During these initial days, Klaus felt most comfortable in the bar. Focusing his attention on mixing drinks, he read whatever books he could get his hands on. He brings up here his participation in competitions. In the 90’s he competed in many—most notably, the Bacardi-Martini Grand Prix (now Bacardi Legacy)—to gain experience. “Finishing in the top 10 was enough for me, it was more a chance for me to visit bars in other cities and connect with others,” he remarks with customary reticence. However, the old Deutsche Barkeeper Union (DBU)—overlords of 99% of competitions back then—comes in for some heavy stick. Klaus uses one word to describe them, “Realitätsfremde”, which for the non-German speakers here translates roughly as ‘out of touch with reality’. Young talents were often ignored and the same old candidates—cherished members of the DBU—received all the recognition. For this reason, until the era of bar awards and juries in the mid-2000s, Klaus said Auf Wiedersehen to the competition circuit in 1995.

I want to discuss the different bars he’s worked in—making for a tour around Munich’s premier bar scene, including guest appearances from many of its stars. Described as “one of the most important jobs in my career”, Rainer begun to work for Ernst Lechthaler in 1998. Hired as one of three Head Bartenders for Lechthaler’s new Lechthaler Bar, Klaus describes how they met in the lobby of Munich’s Four Seasons Hotel and Lechthaler introduced the three to an architect. “Bartenders, meet architect. Now you make the bar, because you guys have to work in it.”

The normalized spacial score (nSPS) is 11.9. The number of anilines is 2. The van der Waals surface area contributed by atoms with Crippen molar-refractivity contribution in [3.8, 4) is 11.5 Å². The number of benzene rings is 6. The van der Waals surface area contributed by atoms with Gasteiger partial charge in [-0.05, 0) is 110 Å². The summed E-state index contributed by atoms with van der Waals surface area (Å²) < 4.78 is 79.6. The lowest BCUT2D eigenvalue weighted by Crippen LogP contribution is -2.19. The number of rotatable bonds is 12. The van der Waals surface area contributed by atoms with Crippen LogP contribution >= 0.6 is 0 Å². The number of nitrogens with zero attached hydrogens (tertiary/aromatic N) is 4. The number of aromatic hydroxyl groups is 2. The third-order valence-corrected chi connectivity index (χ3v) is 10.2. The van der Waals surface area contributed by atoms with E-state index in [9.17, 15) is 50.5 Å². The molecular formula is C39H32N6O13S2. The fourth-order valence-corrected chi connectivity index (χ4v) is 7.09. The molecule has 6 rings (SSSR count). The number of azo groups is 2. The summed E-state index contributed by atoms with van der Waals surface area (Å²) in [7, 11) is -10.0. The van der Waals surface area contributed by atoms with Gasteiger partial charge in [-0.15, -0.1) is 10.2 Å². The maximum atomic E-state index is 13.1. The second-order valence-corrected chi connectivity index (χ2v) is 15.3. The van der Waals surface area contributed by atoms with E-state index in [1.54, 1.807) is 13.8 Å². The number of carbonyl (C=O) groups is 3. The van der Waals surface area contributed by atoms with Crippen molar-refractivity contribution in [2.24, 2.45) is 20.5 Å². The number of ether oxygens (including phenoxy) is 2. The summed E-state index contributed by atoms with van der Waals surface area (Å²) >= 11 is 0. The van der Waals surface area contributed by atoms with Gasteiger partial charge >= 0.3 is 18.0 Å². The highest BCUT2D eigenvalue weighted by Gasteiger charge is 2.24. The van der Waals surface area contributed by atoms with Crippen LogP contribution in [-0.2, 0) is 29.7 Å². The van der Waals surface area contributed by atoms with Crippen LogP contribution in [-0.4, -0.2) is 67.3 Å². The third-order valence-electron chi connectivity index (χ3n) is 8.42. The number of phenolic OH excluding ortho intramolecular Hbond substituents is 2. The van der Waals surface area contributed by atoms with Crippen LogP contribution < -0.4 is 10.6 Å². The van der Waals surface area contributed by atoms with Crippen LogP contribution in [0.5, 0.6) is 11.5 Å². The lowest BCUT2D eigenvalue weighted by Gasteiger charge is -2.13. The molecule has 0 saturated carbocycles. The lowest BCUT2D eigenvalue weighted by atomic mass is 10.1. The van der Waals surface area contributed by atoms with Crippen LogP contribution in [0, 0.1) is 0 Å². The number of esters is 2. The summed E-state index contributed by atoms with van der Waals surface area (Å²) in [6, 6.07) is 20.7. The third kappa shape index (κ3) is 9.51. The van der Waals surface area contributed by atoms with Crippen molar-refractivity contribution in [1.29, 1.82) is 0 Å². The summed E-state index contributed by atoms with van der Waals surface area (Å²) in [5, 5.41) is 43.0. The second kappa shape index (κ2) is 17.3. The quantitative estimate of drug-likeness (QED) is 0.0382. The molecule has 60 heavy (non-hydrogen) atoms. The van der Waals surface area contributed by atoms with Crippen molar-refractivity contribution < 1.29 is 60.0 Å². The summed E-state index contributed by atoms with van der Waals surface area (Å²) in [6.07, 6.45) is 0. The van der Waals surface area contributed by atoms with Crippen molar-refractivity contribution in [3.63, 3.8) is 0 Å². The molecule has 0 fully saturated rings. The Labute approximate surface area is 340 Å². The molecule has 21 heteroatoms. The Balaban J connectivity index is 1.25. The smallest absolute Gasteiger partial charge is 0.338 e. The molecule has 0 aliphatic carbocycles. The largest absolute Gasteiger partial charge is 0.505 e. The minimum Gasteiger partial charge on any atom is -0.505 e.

2.5 million Deutsche Marks down, Klaus waxes lyrical about the bar they created. “It was a Rolls-Royce. It was perfect,” he beams. Clear nostalgia abounds here, especially when it becomes clear that Lechthaler’s consulting business included rather a lot of glamour too. Klaus clocked up air miles like crazy—bartending at the Burj al Arab opening in Dubai, the Cannes and Venice film festivals, the Academy Awards, the Cinema for Peace gala and more. He loved it—of course he did—and it was also a taster of the connected future, when bartending became international and networks became global.

The Schumann’s era

Until Die Goldene Bar, Rainer was most known for his work at Schumann’s. It comes at a somewhat surprising time in his trajectory. As Head Bartender for Lechthaler, and living the jetset lifestyle, Klaus decided to jump ship and join Schumann’s as bartender in 2003. As it turns out, he’d always wanted to work there—ever since reading Schumann’s American Bar book in ‘92—but his admonitions to Charles Schumann had always fallen on deaf ears.